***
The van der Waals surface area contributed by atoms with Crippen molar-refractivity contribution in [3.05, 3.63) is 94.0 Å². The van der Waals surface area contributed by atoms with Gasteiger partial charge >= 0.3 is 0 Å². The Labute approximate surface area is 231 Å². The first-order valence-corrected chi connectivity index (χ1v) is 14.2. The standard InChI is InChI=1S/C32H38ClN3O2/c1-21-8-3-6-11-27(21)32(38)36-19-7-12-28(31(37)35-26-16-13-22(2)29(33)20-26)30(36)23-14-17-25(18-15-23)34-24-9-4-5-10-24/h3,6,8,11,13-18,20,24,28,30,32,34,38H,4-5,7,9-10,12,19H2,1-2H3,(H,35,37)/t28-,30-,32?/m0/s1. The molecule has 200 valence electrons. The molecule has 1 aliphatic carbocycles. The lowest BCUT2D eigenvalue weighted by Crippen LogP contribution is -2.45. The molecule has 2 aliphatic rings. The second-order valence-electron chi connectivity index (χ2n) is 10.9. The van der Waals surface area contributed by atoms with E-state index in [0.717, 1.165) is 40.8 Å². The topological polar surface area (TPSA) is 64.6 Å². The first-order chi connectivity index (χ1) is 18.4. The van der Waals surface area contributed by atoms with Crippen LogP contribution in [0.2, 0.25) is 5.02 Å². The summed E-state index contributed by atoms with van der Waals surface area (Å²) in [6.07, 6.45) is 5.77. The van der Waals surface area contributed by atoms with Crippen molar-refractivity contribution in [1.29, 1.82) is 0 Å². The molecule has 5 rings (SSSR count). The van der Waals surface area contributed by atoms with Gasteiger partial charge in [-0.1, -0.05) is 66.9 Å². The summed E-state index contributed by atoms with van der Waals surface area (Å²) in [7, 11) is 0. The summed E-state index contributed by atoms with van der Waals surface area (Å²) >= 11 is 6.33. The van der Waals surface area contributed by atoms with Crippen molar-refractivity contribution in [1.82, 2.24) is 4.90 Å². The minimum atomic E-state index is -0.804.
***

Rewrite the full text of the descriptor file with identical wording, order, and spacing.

The van der Waals surface area contributed by atoms with Crippen molar-refractivity contribution in [3.05, 3.63) is 94.0 Å². The van der Waals surface area contributed by atoms with Gasteiger partial charge >= 0.3 is 0 Å². The Labute approximate surface area is 231 Å². The first-order valence-corrected chi connectivity index (χ1v) is 14.2. The standard InChI is InChI=1S/C32H38ClN3O2/c1-21-8-3-6-11-27(21)32(38)36-19-7-12-28(31(37)35-26-16-13-22(2)29(33)20-26)30(36)23-14-17-25(18-15-23)34-24-9-4-5-10-24/h3,6,8,11,13-18,20,24,28,30,32,34,38H,4-5,7,9-10,12,19H2,1-2H3,(H,35,37)/t28-,30-,32?/m0/s1. The molecule has 200 valence electrons. The molecule has 1 aliphatic carbocycles. The lowest BCUT2D eigenvalue weighted by Crippen LogP contribution is -2.45. The molecule has 2 aliphatic rings. The second-order valence-electron chi connectivity index (χ2n) is 10.9. The van der Waals surface area contributed by atoms with E-state index in [0.717, 1.165) is 40.8 Å². The topological polar surface area (TPSA) is 64.6 Å². The first-order chi connectivity index (χ1) is 18.4. The van der Waals surface area contributed by atoms with Crippen LogP contribution in [0.2, 0.25) is 5.02 Å². The summed E-state index contributed by atoms with van der Waals surface area (Å²) in [6.07, 6.45) is 5.77. The van der Waals surface area contributed by atoms with Crippen molar-refractivity contribution in [1.29, 1.82) is 0 Å². The molecule has 5 rings (SSSR count). The van der Waals surface area contributed by atoms with Gasteiger partial charge in [-0.1, -0.05) is 66.9 Å². The summed E-state index contributed by atoms with van der Waals surface area (Å²) in [7, 11) is 0. The summed E-state index contributed by atoms with van der Waals surface area (Å²) >= 11 is 6.33. The van der Waals surface area contributed by atoms with Crippen molar-refractivity contribution in [1.82, 2.24) is 4.90 Å². The minimum atomic E-state index is -0.804.